Reel-to-Real: Archives and the Challenge of Obselete Technology

While new advancements in technology can certainly make remembering history easier, it is important not to forget what has already been done and make sure it is still accessible in the future. All organizations concerned with the preservation of culture must at some point address the problem of obsolete technology, archives chief among them.

The oral history collection at Cranbrook Archives holds fifteen recordings made on reel-to-reel magnetic audio tape that are in danger of being lost unless their content is migrated to another media source. The recordings were made between the 1950s and 1980s, with the oldest being a 1956 interview of Robert McMath, the solar astronomer who served as Cranbrook Institute of Science Board of Trustee from its founding in 1930 until 1962. Other interviews capture the wide breadth of life at Cranbrook and feature the voices of artists, craftsmen, administrative staff, teachers, and clergy, telling the story of Cranbrook’s history as it happened.

These are just a few of the reel-to-reel tapes from the collection. Justine Tobiasz/Cranbrook Archives

These are just a few of the reel-to-reel tapes from the collection. Justine Tobiasz/Cranbrook Archives

In partnership with Wayne State University’s Digital Media Projects Lab, we are now in the process of converting audio from the reels into digital files. The machine we’re using for this process is the Ampex ATR, which has been refurbished and modified with the record head removed to avoid accidental recording. The reels will continue to be preserved, but having another format ensures that these pieces of Cranbrook’s history will continue to live on.

Digital Media Projects Lab at Wayne State, complete with Ampex ATR.

Digital Media Projects Lab at Wayne State, complete with Ampex ATR. Image courtesy Wayne State University Digital Media Projects Lab.

Thank you to Wayne State for assisting us on this project, and stay tuned for future updates from the conversion process!

– Justine Tobiasz, Archives Assistant

Old Words, New Sounds: Oral Histories from the Cranbrook Archives

For the past nine months I have been working on a project to breathe new life into an oral history initiative at Cranbrook that began as early as 1964 as a collaborative project between Cranbrook School and the Cranbrook Foundation. These oral histories give us an intimate view of life here at Cranbrook over the past half century with interviewees spanning across the entire community. They range from Dr. Lee Dice at the Institute of Science, to Cranbrook Academy of Art painter Zoltan Sepheshy, as well as interviews with members of the Vettraino family, whose time living on the grounds spanned several generations. These interviews give us the kind of glimpse into the past of Cranbrook that is difficult to find anywhere else.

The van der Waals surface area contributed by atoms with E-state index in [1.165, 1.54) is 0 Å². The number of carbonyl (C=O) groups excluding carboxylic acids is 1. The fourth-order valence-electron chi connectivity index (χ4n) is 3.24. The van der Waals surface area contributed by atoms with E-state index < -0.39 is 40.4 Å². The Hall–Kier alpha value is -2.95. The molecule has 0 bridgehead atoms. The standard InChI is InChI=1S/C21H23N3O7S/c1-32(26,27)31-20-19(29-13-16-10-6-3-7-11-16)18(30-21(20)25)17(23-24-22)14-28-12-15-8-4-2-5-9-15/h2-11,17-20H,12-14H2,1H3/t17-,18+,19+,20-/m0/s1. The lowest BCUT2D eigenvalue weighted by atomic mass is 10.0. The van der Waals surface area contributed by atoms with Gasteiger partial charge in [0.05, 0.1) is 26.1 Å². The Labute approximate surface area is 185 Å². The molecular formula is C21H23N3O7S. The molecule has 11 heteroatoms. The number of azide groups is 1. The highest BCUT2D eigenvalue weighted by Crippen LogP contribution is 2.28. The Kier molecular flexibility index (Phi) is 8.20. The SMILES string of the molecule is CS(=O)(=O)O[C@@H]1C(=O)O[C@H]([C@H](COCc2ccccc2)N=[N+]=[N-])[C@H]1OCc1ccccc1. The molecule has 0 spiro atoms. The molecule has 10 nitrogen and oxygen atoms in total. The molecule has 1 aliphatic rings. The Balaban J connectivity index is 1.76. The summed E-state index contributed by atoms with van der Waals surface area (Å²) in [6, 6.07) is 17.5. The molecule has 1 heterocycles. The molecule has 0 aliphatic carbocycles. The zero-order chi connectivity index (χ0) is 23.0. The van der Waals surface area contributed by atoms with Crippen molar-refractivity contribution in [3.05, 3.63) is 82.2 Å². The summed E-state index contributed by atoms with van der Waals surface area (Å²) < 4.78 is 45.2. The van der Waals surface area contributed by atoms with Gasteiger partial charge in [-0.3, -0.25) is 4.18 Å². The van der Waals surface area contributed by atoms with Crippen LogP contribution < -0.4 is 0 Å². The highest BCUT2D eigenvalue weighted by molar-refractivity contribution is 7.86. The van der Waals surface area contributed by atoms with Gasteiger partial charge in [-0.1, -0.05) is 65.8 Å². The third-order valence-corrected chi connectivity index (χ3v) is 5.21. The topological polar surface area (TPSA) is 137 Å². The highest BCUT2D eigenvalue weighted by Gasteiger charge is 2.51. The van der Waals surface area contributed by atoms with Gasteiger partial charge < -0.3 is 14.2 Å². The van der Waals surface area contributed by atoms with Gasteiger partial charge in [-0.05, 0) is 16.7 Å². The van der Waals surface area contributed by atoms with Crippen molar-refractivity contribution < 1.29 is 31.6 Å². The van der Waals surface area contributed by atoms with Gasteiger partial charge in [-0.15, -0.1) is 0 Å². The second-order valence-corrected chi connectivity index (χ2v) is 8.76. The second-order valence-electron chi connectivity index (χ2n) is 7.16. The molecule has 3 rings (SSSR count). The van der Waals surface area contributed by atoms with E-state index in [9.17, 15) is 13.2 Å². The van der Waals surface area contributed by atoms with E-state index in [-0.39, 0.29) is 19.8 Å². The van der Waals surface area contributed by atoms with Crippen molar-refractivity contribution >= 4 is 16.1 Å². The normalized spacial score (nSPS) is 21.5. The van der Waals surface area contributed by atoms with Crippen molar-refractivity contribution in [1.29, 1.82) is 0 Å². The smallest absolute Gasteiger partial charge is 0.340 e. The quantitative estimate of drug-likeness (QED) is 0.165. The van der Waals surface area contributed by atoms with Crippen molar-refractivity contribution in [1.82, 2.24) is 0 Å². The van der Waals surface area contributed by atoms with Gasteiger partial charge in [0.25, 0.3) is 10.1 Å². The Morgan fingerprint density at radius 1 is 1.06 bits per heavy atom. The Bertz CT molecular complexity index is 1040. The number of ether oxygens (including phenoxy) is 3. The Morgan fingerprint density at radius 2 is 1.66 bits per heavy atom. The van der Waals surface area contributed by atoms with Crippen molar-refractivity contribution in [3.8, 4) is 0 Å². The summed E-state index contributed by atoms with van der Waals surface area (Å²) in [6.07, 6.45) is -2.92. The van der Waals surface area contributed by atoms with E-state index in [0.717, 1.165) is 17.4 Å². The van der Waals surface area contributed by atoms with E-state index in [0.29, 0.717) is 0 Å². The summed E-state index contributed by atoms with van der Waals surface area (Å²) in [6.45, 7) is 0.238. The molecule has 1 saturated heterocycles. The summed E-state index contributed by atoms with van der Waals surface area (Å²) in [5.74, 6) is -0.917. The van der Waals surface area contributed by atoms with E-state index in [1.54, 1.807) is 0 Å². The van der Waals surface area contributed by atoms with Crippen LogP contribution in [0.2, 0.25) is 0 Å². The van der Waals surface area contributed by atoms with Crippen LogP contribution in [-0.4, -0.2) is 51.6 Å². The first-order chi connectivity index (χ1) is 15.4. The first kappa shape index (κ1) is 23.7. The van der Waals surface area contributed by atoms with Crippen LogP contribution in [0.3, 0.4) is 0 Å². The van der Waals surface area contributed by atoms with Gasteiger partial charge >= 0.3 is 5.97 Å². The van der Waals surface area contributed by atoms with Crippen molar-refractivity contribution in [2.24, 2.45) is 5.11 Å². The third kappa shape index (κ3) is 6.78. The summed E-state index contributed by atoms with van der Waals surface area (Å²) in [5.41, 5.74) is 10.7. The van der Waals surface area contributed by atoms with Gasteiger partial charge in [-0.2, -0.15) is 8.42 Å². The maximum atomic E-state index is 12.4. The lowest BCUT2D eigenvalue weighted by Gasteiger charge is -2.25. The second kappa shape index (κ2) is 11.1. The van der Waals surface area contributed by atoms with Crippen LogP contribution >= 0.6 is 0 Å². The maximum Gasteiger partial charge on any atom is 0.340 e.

Cranbrook’s oral histories are found in the archives in analogue sound formats, namely on magnetic tapes. In order to preserve these interviews and provide access to a wider audience, the Archives is implementing a plan to digitize all of the content. Each oral history is digitized in real time and then transcribed, with each hour of audio taking anywhere from 8 to 10 hours to transcribe, depending on sound quality.

One of the latest gems to be uncovered is a recording of a conversation with brother and sister James and Doris Smith who worked as model makers and production designers from the mid-1940s for many of the artists and architects associated with Cranbrook. James began working with the firm of Saarinen, Swanson, and Saarinen in 1943, while Doris joined them in 1946. Both had their hands on many of the largest projects, such as creating the models for the General Motors Technical Center, and their insight into the daily work and life in the office is unmatched and cannot be forgotten.

In the following clip you can listen to James Smith discuss events and the atmosphere that surrounded the winning entry from Eero Saarinen & Associates for the Gateway Arch in the Jefferson National Expansion Memorial in St. Louis, Missouri–better known as the St. Louis Arch.

The Archives’ staff is currently building an online library for the digitized versions of the oral histories which will include the audio clips and written transcripts, and will soon be accessible through the Archives website.

Image

Construction of TWA model at Eero Saarinen & Associates taken by Claude de Forest, 1957.Cranbrook Archives.

Justine Tobiasz– Archives Assistant

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